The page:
This paper will explore the resource curse thesis, an idea which theorises a nations abundance in resources will generate poor overall economic development in less developed countries. The resource curse explains this idea by proposing minerals and fuels in great abundance equal restriction in growth in the form of state intervention and significant cases of rent seeking and corruption. The general consensus on these cases is a negative one in terms of overall development and the long-term development their consequently result in. In this paper there will be specific and detailed focus on Latin American countries exploring how valid the resource curse thesis is and if it is hard evidence for the outcome of countries such as Venezuela and Colombia or whether the contemporary result in their development is due to other, unrelated variables.
This paper provides a critical survey of the theory and evidence with respect to some of the main versions of the ‘resource curse’. It focuses on the extent to which mineral abundance affects economic performance. It suggests some of the reasons why much of the evidence is inconclusive for the contemporary underdevelopment Latin America experiences.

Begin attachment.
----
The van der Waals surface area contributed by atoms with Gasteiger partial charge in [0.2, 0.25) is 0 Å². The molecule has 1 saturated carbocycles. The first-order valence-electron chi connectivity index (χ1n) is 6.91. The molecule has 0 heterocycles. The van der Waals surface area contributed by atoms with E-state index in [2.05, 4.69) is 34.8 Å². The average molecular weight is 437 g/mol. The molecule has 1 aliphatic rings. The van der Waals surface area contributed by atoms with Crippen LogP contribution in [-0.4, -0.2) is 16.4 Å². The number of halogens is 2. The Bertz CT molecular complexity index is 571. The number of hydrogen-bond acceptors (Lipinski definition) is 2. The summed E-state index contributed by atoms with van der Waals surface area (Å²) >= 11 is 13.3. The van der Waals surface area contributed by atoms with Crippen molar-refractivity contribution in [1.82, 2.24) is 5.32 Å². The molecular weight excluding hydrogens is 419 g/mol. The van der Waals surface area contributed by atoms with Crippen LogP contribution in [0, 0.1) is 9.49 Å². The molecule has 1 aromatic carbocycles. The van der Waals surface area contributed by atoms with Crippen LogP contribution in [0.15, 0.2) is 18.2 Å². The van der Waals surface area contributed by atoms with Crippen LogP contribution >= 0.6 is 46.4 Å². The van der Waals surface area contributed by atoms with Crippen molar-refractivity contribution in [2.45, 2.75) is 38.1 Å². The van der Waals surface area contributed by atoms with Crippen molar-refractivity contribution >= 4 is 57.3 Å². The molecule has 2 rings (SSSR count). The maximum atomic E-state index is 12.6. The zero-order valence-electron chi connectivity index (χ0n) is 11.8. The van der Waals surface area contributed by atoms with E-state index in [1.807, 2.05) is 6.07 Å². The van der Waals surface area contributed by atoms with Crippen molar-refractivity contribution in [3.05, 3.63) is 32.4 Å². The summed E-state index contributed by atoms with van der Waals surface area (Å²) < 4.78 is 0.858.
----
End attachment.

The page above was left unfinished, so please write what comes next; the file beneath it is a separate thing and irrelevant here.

The Resource Curse Thesis
Are natural resources a curse? Logically at first glance it would seem that natural resources means greater economic wealth and thus growth, however the resource curse thesis proclaims that countries which are rich in natural resources in a near oxymoron tend to…